Research Article

Long term follow up of severely ill patients who underwent urgent cardiac transplantation.

BMJ 1993; 306 doi: https://doi.org/10.1136/bmj.306.6870.98 (Published 09 January 1993) Cite this as: BMJ 1993;306:98
  1. D Mulcahy,
  2. M Fitzgerald,
  3. C Wright,
  4. J Sparrow,
  5. J Pepper,
  6. M Yacoub,
  7. K M Fox
  1. Royal Brompton National Heart and Lung Hospital, London.

    Abstract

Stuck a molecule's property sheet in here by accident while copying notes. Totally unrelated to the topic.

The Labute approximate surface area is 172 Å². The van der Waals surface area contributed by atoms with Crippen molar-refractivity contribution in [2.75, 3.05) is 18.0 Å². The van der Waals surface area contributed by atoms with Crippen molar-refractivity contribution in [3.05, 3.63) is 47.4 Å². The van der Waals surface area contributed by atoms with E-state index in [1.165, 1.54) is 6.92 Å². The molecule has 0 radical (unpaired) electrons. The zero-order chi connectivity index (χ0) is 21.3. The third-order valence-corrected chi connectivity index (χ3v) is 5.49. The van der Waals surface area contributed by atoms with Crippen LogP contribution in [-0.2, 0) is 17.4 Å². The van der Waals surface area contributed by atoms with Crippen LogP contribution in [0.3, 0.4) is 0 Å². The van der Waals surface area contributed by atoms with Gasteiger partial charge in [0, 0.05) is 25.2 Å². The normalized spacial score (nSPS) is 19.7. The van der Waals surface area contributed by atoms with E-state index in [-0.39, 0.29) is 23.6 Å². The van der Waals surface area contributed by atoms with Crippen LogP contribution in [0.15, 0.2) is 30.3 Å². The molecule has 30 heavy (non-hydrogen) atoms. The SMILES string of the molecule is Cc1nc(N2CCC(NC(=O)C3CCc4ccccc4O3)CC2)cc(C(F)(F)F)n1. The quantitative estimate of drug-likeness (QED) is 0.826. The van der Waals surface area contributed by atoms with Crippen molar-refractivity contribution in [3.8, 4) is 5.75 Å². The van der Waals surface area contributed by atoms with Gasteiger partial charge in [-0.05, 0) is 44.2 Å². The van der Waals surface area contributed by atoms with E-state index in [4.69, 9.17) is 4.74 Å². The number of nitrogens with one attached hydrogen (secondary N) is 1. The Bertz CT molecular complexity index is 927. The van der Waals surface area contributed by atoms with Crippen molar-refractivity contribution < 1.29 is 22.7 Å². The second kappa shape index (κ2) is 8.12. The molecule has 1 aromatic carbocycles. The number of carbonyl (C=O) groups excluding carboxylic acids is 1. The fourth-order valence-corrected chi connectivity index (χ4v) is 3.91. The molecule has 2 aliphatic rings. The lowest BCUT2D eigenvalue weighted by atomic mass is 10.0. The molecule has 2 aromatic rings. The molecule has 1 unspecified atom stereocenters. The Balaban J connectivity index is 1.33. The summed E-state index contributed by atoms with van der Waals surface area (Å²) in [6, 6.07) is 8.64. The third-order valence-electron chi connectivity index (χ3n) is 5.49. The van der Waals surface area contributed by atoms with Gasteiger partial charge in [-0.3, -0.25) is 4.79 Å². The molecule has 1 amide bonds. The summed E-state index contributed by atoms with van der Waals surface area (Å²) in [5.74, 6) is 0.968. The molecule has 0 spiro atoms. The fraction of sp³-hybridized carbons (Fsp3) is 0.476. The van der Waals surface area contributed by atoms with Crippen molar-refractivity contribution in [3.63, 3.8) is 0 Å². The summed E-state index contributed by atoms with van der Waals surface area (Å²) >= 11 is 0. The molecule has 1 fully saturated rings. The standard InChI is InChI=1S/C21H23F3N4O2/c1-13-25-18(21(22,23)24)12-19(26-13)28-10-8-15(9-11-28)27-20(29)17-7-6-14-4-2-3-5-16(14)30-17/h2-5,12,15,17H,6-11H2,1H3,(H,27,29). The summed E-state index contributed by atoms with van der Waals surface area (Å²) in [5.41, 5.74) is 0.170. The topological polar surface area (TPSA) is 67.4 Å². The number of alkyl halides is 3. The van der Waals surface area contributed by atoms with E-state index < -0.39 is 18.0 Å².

OBJECTIVE--To assess long term survival (> 5 years) and quality of life in severely ill patients referred for urgent cardiac transplantation. SETTING--Tertiary referral centres: before transplantation at the National Heart Hospital (late 1984 to end 1986); after transplantation at Harefield Hospital. SUBJECTS--Eighteen patients (15 men; three women) who had required intensive support in hospital before cardiac transplantation and were alive at short term follow up. INTERVENTIONS--Intravenous infusions of cardiac drugs (mean 2.2 infusions), intravenous diuretics (17 patients), and many other drugs before transplantation. Intra-aortic balloon counterpulsation (four patients), temporary pacing (two), and resuscitation from cardiac arrest (three). Patients had specialised nursing care on a medical intensive care unit in almost every case. MAIN OUTCOME MEASURES--Long term survival in patients after urgent cardiac transplantation and perceived quality of life. RESULTS--Of 18 patients who were alive at short term follow up (mean (range) 19.4 (10-33) months), 14 were still alive in 1992 (69 (61-83) months). Ten still worked full time, and 11 reported no restrictions in their daily activities. Three of four patients who died in the intervening period survived > 5 years after transplantation. Overall, 17 of 18 patients survived at least 5 years. CONCLUSIONS--In severely ill patients who undergo urgent cardiac transplantation and survive in the short term, long term (5-7 year) survival and quality of life seem good.